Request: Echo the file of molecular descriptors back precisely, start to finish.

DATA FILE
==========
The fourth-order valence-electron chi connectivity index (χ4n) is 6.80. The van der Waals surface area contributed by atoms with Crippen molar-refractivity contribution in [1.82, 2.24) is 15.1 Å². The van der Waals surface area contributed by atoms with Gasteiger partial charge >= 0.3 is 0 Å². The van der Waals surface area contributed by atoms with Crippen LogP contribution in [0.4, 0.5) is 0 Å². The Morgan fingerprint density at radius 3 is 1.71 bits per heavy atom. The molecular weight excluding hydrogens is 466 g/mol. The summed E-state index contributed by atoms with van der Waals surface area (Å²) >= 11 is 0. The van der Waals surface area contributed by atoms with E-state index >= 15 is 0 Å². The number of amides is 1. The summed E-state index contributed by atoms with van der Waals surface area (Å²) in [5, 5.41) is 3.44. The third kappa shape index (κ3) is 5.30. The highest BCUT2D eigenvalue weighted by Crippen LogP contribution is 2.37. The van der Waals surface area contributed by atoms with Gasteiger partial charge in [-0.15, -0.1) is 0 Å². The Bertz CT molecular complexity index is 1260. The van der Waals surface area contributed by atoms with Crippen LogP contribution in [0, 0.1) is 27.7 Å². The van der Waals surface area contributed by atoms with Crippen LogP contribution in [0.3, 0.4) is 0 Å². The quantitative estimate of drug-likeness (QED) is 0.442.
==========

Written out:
The fourth-order valence-electron chi connectivity index (χ4n) is 6.80. The van der Waals surface area contributed by atoms with Crippen molar-refractivity contribution in [1.82, 2.24) is 15.1 Å². The van der Waals surface area contributed by atoms with Gasteiger partial charge >= 0.3 is 0 Å². The van der Waals surface area contributed by atoms with Crippen LogP contribution in [0.4, 0.5) is 0 Å². The Morgan fingerprint density at radius 3 is 1.71 bits per heavy atom. The molecular weight excluding hydrogens is 466 g/mol. The summed E-state index contributed by atoms with van der Waals surface area (Å²) >= 11 is 0. The van der Waals surface area contributed by atoms with E-state index >= 15 is 0 Å². The number of amides is 1. The summed E-state index contributed by atoms with van der Waals surface area (Å²) in [5, 5.41) is 3.44. The third kappa shape index (κ3) is 5.30. The highest BCUT2D eigenvalue weighted by Crippen LogP contribution is 2.37. The van der Waals surface area contributed by atoms with Gasteiger partial charge in [-0.15, -0.1) is 0 Å². The Bertz CT molecular complexity index is 1260. The van der Waals surface area contributed by atoms with Crippen LogP contribution in [0, 0.1) is 27.7 Å². The van der Waals surface area contributed by atoms with Crippen LogP contribution in [0.3, 0.4) is 0 Å². The quantitative estimate of drug-likeness (QED) is 0.442.